Japan-aholic

A blog about culture and love in Japan

Manga Chibi: “Don’t you wear any perfume, ever?”

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manga_chibi_HitomiandJasmine_perfume

I ended up not buying any perfume, obviously.

I’m not the type of person who wears tons of perfume anyway, but I like to put some from time to time. Especially if it’s a scent my boyfriend likes.

It seems like Hitomi is very picky on perfumes.

I’m still wondering why he didn’t dump me at the beginning of our relationship, since I was often wearing perfume until the moment I realized he doesn’t like it. He just never complained about it, because he never complains about anything.

And after that moment, I also realized that actually, almost nobody wears perfume in Japan. They don’t really put deodorant either. The only thing that is the closest to perfume is the fabric softener they put on their clothes when they wash them.

I don’t know why it’s like this. Is it because they feel like they’ll bother other people if they smell too strongly of perfume? Or is it because they don’t have the reflex to put on perfume, as they naturally don’t stink much?

It’s probably a bit of both.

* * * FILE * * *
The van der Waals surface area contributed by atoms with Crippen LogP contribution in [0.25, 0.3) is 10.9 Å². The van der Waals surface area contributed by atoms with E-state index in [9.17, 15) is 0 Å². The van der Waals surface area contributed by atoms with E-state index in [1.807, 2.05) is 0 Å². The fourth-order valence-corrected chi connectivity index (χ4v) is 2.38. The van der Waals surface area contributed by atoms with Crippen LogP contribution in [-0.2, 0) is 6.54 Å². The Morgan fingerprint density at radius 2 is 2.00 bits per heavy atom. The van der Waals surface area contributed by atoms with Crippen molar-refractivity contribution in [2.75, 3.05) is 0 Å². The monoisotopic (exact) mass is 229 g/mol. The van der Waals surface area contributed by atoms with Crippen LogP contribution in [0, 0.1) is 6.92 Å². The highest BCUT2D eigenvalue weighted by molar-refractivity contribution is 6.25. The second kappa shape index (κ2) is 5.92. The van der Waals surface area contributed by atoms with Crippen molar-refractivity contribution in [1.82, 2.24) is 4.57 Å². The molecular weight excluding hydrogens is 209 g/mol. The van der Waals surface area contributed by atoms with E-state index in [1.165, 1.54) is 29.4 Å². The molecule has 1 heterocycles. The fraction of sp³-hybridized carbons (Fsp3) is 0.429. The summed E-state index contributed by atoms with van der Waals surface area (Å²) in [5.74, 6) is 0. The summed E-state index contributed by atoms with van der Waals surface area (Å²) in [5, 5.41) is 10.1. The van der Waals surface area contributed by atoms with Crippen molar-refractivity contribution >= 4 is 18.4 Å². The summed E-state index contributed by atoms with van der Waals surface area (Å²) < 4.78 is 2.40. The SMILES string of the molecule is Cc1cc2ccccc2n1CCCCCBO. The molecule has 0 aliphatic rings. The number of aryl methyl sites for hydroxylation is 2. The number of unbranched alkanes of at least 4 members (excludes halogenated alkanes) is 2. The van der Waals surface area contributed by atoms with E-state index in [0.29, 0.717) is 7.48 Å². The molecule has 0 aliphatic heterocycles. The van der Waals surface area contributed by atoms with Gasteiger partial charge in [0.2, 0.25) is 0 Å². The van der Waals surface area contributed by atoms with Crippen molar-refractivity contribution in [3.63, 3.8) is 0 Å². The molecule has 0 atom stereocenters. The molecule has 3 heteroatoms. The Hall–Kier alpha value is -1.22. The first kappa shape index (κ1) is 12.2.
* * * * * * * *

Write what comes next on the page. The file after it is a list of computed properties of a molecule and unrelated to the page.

In any case, it’s very interesting to me. I personally have difficulties to go out without applying lightly perfumed deodorant under my armpits, even if I don’t get sweaty that easily.

If you want to know more about the question “Why do Japanese people don’t stink?”, there’s a video from Rachel of “Rachel & Jun” on YouTube that is scientifically very interesting. Check it out!

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Author: Jasmine

Jasmine is a 20-something years old French-Canadian student and part-time blogger who loves traveling, drawing, listening to (all kind of) music and eating (everything). To achieve one of her biggest dream, she went in Japan for two months and a half as a tourist in 2013. She was an exchange student at Daito Bunka University in Saitama (near Tokyo) during the year 2014 - 2015. She is now studying to eventually become a nurse back in Canada, so she lacks time to write about Japan. You can still read all her posts on her blog, since she'll let them there for you to enjoy :)